generator 1
1 * [(0,0,0,0,0)(0,0,0,0,1)]
1 * [(0,0,0,0,0)(0,0,1,0,0)]
...
generator 2
1 * [(0,1,0,1,1)(1,1,0,1,1)]
1 * [(0,1,0,0,1)(0,1,0,1,1)]
...
Each line consists of a coefficient multiplied by a cube; the cube is specified by its “bottom left” and “upper right” corners.
For technical reasons, we remove the first coordinate of each tuple, and using regular expressions, the remaining parts get converted from a string to a pair (coefficient, Cube), with the cube represented as a product of tuples. For example, the first line in “generator 1” gets turned into
(1, [0,0] x [0,0] x [0,0] x [0,1])
representing an element in the free abelian group with basis given by cubes. Each generator is a list of such pairs, representing the sum of such elements. These are reassembled in CHomP.__call__() to actual elements in the free module generated by the cubes of the cubical complex in the appropriate dimension.
Therefore the return value is a list of lists of pairs, one list of pairs for each generator.
EXAMPLES:
sage: from sage.interfaces.chomp import process_generators_cubical
sage: s = "The 2 generators of H_1 follow:\ngenerator 1:\n1 * [(0,0,0,0,0)(0,0,0,0,1)]\n1 * [(0,0,0,0,0)(0,0,1,0,0)]"
sage: process_generators_cubical(s, 1)
[[(1, [0,0] x [0,0] x [0,0] x [0,1]), (1, [0,0] x [0,1] x [0,0] x [0,0])]]
sage: len(process_generators_cubical(s, 1)) # only one generator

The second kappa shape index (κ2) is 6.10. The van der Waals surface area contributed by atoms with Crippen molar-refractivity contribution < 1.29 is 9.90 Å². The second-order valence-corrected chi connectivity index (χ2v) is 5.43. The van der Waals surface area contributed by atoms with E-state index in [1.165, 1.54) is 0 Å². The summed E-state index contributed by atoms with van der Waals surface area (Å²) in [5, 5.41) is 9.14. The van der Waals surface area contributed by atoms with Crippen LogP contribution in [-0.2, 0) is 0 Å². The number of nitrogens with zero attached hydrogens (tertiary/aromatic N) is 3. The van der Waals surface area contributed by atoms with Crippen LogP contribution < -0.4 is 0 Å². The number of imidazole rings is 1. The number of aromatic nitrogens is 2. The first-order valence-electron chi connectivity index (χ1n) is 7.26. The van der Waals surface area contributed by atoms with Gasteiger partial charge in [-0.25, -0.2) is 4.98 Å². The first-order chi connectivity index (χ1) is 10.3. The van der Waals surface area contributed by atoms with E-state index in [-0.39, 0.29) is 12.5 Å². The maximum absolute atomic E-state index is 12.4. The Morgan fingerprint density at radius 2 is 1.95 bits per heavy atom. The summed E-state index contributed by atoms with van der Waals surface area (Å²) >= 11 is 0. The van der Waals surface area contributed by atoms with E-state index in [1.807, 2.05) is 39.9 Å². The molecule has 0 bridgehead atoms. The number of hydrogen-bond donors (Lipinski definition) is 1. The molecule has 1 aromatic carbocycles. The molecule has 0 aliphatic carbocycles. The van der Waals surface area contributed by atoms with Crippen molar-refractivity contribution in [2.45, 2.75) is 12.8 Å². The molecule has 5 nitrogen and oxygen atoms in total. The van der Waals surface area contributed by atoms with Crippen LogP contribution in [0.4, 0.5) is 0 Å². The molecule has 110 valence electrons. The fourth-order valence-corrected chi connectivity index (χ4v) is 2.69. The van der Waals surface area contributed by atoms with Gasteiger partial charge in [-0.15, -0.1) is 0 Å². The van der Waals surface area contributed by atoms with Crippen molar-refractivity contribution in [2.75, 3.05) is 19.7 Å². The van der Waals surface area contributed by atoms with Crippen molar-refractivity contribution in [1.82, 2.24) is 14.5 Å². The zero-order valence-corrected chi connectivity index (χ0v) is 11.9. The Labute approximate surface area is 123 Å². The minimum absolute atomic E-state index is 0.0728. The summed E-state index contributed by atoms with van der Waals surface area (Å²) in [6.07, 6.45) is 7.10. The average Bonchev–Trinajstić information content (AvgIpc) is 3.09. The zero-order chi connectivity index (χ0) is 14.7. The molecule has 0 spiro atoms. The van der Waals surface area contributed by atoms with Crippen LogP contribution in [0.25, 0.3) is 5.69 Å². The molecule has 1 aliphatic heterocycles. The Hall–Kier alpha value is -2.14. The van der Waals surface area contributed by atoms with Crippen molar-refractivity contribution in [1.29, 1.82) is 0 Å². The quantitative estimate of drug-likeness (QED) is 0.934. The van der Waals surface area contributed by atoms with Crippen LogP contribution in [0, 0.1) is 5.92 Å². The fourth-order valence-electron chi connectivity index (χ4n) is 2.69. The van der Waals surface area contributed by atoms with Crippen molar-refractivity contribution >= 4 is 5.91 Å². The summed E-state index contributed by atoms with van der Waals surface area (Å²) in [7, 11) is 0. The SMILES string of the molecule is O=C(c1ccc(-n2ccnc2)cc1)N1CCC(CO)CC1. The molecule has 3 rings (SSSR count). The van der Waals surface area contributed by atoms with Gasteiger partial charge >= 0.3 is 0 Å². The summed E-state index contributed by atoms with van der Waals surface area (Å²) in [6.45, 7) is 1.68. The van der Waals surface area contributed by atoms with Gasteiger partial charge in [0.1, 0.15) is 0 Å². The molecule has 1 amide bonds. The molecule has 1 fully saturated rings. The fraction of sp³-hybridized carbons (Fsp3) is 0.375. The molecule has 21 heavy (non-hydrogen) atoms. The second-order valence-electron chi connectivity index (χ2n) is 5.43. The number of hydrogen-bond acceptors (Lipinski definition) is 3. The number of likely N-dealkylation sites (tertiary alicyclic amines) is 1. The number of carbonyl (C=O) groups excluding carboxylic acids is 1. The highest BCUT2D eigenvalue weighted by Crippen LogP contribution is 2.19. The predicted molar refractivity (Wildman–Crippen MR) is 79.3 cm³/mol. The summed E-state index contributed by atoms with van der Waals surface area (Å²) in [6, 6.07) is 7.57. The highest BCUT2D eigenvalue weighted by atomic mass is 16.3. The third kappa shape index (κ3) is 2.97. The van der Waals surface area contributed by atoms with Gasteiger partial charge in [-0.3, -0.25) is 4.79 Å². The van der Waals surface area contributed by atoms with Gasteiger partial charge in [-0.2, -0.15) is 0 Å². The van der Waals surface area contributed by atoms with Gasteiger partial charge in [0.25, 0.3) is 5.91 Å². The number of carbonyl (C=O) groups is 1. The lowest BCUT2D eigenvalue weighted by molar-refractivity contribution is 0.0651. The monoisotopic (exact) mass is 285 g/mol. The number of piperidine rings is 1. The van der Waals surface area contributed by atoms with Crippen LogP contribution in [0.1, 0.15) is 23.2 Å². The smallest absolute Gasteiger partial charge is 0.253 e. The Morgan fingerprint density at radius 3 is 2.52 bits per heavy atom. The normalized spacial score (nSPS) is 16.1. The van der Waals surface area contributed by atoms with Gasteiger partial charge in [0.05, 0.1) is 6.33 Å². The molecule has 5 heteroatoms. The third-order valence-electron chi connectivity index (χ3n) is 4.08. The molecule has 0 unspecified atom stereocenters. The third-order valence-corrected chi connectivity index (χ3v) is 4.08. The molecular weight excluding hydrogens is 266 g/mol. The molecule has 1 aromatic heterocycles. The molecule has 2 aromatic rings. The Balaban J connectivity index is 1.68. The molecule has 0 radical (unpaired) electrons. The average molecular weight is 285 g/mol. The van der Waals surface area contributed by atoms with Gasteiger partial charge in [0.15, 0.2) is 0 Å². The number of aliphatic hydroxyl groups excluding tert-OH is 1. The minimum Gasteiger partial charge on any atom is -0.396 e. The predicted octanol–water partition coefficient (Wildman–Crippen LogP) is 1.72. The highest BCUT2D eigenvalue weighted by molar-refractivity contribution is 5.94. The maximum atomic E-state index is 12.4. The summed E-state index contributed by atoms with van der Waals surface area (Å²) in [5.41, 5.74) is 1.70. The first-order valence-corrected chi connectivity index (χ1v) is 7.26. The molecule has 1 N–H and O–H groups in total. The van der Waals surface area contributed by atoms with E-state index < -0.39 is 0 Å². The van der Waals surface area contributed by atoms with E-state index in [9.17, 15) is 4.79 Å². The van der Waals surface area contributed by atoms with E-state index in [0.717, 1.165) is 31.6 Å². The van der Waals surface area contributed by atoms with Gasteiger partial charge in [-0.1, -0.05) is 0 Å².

1
Process CHomP generator information for simplicial complexes.
Parameters: 


Returns:  list of generators in each dimension, as described below 
gen_string has the form
The 2 generators of H_1 follow:
generator 1
1 * (1,6)
1 * (1,4)
...
generator 2
1 * (1,6)
1 * (1,4)
...
where each line contains a coefficient and a simplex. Each line is converted, using regular expressions, from a string to a pair (coefficient, Simplex), like
(1, (1,6))
representing an element in the free abelian group with basis given by simplices. Each generator is a list of such pairs, representing the sum of such elements. These are reassembled in CHomP.__call__() to actual elements in the free module generated by the simplices of the simplicial complex in the appropriate dimension.
Therefore the return value is a list of lists of pairs, one list of pairs for each generator.
EXAMPLES:
sage: from sage.interfaces.chomp import process_generators_simplicial
sage: s = "The 2 generators of H_1 follow:\ngenerator 1:\n1 * (1,6)\n1 * (1,4)"
sage: process_generators_simplicial(s, 1, simplicial_complexes.Torus())
[[(1, (1, 6)), (1, (1, 4))]]